First, it implies you have no conviction that you know how to do what you are great at. It means that you haven’t detected any discernible pattern that repeatedly delivers a successful outcome.
Second it isn’t true. There are a whole set of things you do, instinctively; to solve problems, write, design, research behavior, collect and analyze data. You just haven’t codified it by identifying the consistent patterns that exist.
I have been in this constant state of introspection these past few months and have tried to dig a little bit deeper about what makes me happy. Really enjoyed re-reading this comic from the Oatmeal today, which serves as a good reminder that happiness is a gradient. As humans we're constantly raising the bar for what peak happiness might mean – it just might be something we look forward to, something that helps drive our motivations, but not necessarily a state of being.
This interview with Obama in Vanity Fair was a nice read, but here's an excerpt that resonated with me:
Early in my presidency, I went to Cairo to make a speech to the Muslim world. And in the afternoon, after the speech, we took helicopters out to the pyramids. And they had emptied the pyramids for us, and we could just wander around for a couple hours at the pyramids and the Sphinx. And the pyramids are one of those things that live up to the hype. They’re elemental in ways that are hard to describe. And you’re going to these tombs and looking at the hieroglyphics and imagining the civilization that built these iconic images.
And I still remember it — because I hadn’t been president that long at that point — thinking to myself, There were a lot of people during the period when these pyramids were built who thought they were really important. And there was the equivalent of cable news and television and newspapers and Twitter and people anguishing over their relative popularity or position at any given time. And now it’s all just covered in dust and sand. And all that people know today are the pyramids.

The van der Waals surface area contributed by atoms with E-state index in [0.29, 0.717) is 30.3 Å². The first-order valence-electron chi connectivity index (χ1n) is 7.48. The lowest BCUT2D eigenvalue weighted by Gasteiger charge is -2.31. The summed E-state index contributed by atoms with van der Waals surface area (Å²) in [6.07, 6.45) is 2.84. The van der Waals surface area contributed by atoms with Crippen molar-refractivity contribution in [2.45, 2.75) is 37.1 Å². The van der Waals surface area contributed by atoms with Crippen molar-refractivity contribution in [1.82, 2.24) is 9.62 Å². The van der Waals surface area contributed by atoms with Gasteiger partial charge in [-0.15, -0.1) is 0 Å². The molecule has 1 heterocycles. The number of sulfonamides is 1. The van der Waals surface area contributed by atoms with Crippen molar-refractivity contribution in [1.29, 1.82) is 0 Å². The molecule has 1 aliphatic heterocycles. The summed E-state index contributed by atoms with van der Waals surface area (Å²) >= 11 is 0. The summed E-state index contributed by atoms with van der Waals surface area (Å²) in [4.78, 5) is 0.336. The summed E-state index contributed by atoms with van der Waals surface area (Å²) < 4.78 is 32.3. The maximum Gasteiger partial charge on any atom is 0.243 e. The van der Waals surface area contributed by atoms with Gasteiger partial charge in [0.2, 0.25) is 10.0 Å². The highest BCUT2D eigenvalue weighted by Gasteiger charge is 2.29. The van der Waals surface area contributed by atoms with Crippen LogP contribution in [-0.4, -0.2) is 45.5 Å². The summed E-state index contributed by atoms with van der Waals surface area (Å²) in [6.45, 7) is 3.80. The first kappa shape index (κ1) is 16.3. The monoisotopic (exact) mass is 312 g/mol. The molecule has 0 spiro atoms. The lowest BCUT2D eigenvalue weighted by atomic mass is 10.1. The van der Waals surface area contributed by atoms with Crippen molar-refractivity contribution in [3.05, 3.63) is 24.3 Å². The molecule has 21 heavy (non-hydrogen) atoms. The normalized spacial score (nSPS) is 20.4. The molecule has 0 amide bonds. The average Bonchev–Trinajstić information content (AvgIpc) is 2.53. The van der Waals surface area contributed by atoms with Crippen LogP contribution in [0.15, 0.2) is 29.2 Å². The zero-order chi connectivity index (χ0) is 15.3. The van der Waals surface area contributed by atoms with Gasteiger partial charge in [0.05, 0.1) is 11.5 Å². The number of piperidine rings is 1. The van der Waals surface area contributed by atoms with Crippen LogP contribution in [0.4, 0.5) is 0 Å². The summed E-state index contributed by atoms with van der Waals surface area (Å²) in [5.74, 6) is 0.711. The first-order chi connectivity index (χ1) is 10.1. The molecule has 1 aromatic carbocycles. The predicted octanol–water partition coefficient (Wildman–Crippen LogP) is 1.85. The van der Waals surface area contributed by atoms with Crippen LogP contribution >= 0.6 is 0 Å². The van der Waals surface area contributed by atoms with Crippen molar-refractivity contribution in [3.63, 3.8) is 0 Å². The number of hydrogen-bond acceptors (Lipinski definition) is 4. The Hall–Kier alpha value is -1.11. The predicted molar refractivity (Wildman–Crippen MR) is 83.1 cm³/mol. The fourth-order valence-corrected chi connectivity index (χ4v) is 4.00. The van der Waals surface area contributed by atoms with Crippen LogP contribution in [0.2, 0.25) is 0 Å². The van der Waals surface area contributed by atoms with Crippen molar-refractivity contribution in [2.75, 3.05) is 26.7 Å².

Sometimes I carry with me that perspective, which tells me that my particular worries on any given day — how I’m doing in the polls or what somebody is saying about me … for good or for ill — isn’t particularly relevant. What is relevant is: What am I building that lasts?
I'm lucky to be friends with very exceptional and motivated individuals who've discussed having the same feeling with me. It's sometimes really hard to articulate how our work is all additive, all paving the path to a more ideal world. Time and again, I realize how quickly I find myself thinking about the future without taking a moment to breathe and celebrate the past and present - that's something I've been wanting to change.
The age old question of whether designers should code doesn't have a definitive answer. I have a personal belief that while it isn't necessary to be able to code per se, every interface designer who consciously spends the time understanding programming constructs makes a transition from being a good thinker to an even greater pragmatist. I also believe that with a designer's curiosity, a UI engineer's passion and a predictable path to achieving our measured goals for success, it is simply impossible to avoid gaining this knowledge over time.